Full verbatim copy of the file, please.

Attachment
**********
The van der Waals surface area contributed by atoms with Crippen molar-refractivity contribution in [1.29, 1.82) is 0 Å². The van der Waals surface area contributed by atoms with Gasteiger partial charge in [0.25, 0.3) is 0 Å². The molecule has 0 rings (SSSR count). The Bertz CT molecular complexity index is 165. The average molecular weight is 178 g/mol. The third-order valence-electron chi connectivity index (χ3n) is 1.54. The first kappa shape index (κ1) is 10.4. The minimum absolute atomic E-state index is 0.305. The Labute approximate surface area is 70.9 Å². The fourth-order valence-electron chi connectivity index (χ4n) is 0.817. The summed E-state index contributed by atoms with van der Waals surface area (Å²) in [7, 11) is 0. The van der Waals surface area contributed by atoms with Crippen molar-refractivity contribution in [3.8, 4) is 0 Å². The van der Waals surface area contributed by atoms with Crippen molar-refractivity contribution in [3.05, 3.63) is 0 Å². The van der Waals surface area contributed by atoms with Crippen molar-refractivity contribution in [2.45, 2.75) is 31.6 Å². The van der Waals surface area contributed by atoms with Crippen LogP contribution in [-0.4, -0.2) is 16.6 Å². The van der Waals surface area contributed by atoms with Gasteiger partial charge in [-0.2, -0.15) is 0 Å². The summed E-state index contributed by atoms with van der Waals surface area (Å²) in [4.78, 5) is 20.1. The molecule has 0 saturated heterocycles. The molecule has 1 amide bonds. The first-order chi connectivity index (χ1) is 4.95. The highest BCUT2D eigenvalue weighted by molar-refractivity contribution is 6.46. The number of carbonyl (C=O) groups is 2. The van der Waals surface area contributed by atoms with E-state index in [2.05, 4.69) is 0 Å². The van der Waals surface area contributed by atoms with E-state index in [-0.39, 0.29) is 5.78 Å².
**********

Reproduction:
The van der Waals surface area contributed by atoms with Crippen molar-refractivity contribution in [1.29, 1.82) is 0 Å². The van der Waals surface area contributed by atoms with Gasteiger partial charge in [0.25, 0.3) is 0 Å². The molecule has 0 rings (SSSR count). The Bertz CT molecular complexity index is 165. The average molecular weight is 178 g/mol. The third-order valence-electron chi connectivity index (χ3n) is 1.54. The first kappa shape index (κ1) is 10.4. The minimum absolute atomic E-state index is 0.305. The Labute approximate surface area is 70.9 Å². The fourth-order valence-electron chi connectivity index (χ4n) is 0.817. The summed E-state index contributed by atoms with van der Waals surface area (Å²) in [7, 11) is 0. The van der Waals surface area contributed by atoms with Crippen molar-refractivity contribution in [3.8, 4) is 0 Å². The van der Waals surface area contributed by atoms with Crippen molar-refractivity contribution in [3.05, 3.63) is 0 Å². The van der Waals surface area contributed by atoms with Crippen molar-refractivity contribution in [2.45, 2.75) is 31.6 Å². The van der Waals surface area contributed by atoms with Crippen LogP contribution in [-0.4, -0.2) is 16.6 Å². The van der Waals surface area contributed by atoms with Gasteiger partial charge in [-0.2, -0.15) is 0 Å². The summed E-state index contributed by atoms with van der Waals surface area (Å²) in [4.78, 5) is 20.1. The molecule has 0 saturated heterocycles. The molecule has 1 amide bonds. The first-order chi connectivity index (χ1) is 4.95. The highest BCUT2D eigenvalue weighted by molar-refractivity contribution is 6.46. The number of carbonyl (C=O) groups is 2. The van der Waals surface area contributed by atoms with E-state index in [2.05, 4.69) is 0 Å². The van der Waals surface area contributed by atoms with E-state index in [-0.39, 0.29) is 5.78 Å².